The Virginia Department of Corrections is out of the chemicals that make up its three-part execution cocktail and is currently unable to locate more. Under existing law, therefore, the state may not execute any prisoner who does not choose the electric chair.
The bill was prompted by the scarcity of the drugs, which has come about as manufacturers in Europe and at least one in the United States have started refusing to sell them for use in executions.
After a sometimes emotional debate that included three senators recounting the murders of relatives, the Senate voted 21 to 19 to send the bill back to the Courts of Justice Committee for further study.
Republicans who opposed the delay questioned whether the bill will ever find its way back to the floor. Democrats have had a majority on the committee since a narrow special election victory two weeks ago gave them control of the Senate.
State law allows death-row inmates to choose between two methods of execution: lethal injection and electrocution. Lethal injection is the default method if a prisoner doesn’t choose.
The bill would make electrocution the default method, allowing corrections officials to use the electric chair when a choice is not available and requiring them to use it when a prisoner does not make a choice. Virginia would become the only state where death-row inmates could be forced to accept electrocution as the means of their death.
Virginia has been out of the drugs needed for its three-drug execution protocol since Nov. 30 because its supply of chemicals used for the first step — either pentobarbital or thiopental sodium — had expired and had to be discarded, said Lisa E. Kinney, a spokeswoman for the corrections department.
There are eight people on death row but no scheduled executions, she said.
All 20 Democrats and one Republican in the evenly split chamber supported the delay. Senate Majority Leader Richard L. Saslaw (D-Fairfax), noting his long support of capital punishment, said making the electric chair the state’s default method of execution could draw legal challenges and, ultimately, undermine the death penalty.
“In 1976, I was one of the people who helped bring capital punishment back to Virginia, and I don’t regret it for one minute,” Saslaw said. He said he wanted further review “before we put our whole statute in jeopardy.”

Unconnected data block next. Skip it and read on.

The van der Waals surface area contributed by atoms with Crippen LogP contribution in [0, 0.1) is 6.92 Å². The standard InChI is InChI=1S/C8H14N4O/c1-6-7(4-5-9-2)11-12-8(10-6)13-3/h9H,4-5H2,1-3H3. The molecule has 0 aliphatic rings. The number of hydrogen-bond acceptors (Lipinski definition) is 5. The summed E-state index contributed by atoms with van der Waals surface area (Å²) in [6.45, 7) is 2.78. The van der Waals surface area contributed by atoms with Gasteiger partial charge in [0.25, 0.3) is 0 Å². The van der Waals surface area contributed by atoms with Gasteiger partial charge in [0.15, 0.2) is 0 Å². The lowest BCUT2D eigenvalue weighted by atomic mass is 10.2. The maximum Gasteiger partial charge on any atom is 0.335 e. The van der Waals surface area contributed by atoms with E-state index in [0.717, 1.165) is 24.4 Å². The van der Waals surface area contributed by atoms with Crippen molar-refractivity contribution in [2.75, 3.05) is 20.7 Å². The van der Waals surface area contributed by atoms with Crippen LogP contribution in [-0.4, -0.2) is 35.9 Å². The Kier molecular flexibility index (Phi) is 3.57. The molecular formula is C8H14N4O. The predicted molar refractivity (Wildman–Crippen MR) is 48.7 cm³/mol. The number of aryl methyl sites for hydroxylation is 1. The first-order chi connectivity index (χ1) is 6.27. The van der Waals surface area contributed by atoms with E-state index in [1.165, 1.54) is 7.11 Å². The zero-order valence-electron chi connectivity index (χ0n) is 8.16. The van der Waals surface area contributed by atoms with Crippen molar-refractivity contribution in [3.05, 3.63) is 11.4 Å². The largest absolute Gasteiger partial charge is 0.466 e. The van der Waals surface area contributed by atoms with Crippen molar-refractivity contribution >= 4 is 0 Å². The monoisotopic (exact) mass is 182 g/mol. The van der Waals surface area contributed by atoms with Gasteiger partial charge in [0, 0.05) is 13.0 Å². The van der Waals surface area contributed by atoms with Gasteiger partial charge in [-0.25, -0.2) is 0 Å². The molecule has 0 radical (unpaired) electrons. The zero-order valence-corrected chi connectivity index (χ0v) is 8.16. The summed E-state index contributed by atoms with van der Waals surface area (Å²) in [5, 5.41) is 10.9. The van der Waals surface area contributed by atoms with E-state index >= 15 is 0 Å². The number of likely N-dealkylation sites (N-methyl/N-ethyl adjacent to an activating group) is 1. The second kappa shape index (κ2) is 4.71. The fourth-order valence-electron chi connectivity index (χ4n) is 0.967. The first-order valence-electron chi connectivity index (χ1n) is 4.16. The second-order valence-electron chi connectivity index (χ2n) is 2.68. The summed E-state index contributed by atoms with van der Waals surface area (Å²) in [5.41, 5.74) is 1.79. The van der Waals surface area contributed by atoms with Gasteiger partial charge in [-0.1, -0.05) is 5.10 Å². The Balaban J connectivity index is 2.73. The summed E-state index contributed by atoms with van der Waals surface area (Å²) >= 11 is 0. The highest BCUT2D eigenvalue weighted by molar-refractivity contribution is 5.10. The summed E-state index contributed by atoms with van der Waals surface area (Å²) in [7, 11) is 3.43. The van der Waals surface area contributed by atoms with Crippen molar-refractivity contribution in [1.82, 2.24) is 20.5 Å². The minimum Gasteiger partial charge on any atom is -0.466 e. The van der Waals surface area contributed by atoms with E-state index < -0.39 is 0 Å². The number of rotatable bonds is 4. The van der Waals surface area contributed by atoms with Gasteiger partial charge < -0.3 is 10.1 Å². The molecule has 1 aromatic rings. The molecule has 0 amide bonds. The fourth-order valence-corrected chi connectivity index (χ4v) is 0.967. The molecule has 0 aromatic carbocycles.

State Sen. Mark D. Obenshain (R-Harrisonburg) joined Democrats in voting to send the bill back for more study. “I’m not persuaded that there is a critical shortage or that it can’t be addressed,” said Obenshain, a death penalty supporter.
Sen. Charles W. Carrico Sr. (R-Grayson) said concerns about whether the electric chair might be considered cruel and unusual punishment were misplaced. He described the brutal murders of his cousin, her 4-year-old daughter and her husband.
“What about the victims and their families?” he said. “What about the cruel and unusual punishment that took place there? Does anybody think about that? I would ask that we don’t send this back to committee. I believe this is ready for a vote.”
Sen. Janet D. Howell (D-Fairfax) rose to say that capital punishment does not necessarily make life easier for victims’ families. She recalled the 1996 murder of her father-in-law by a burglar and the emotional toll of the potential death sentence on her family.
“Capital punishment is not good for all victims’ families. It splintered my family,” Howell said. “My children were opposed to it. My husband wanted it. . . . There are many victims who respond very differently. And I think what we need to do is make sure that this bill is done correctly and is constitutional.”
Sen. L. Louise Lucas (D-Portsmouth) spoke up to say that she lost an uncle and nephew to murder. “A lot of us are very serious about this bill. And to say that we are not sensitive or don’t care, well, that kind of strikes at the heart of a lot of us.”
A similar bill passed by the House is on its way to the Senate. But Republicans fear that the outcome will be the same, with the bill sent to a committee from which it might not emerge. Even if it passes, it is unknown whether Gov. Terry McAuliffe (D), who has not taken a position, will sign it.
“My concern is, regardless of examination, it will not find its way back to the floor because of moral persuasions,” said Senate Minority Leader Thomas K. Norment Jr. (R-James City).
Democrats took control of the courts committee and nearly every other committee last month after a special election win gave them a working majority in the evenly split chamber. Lt. Gov. Ralph S. Northam (D) presides over the Senate and has the power to break most tie votes.
“If this bill goes back to the courts committee, I’d like to go with it,” said Sen. Thomas A. Garrett Jr. (Louisa), one of the Republicans ousted from the panel when Democrats reorganized the Senate.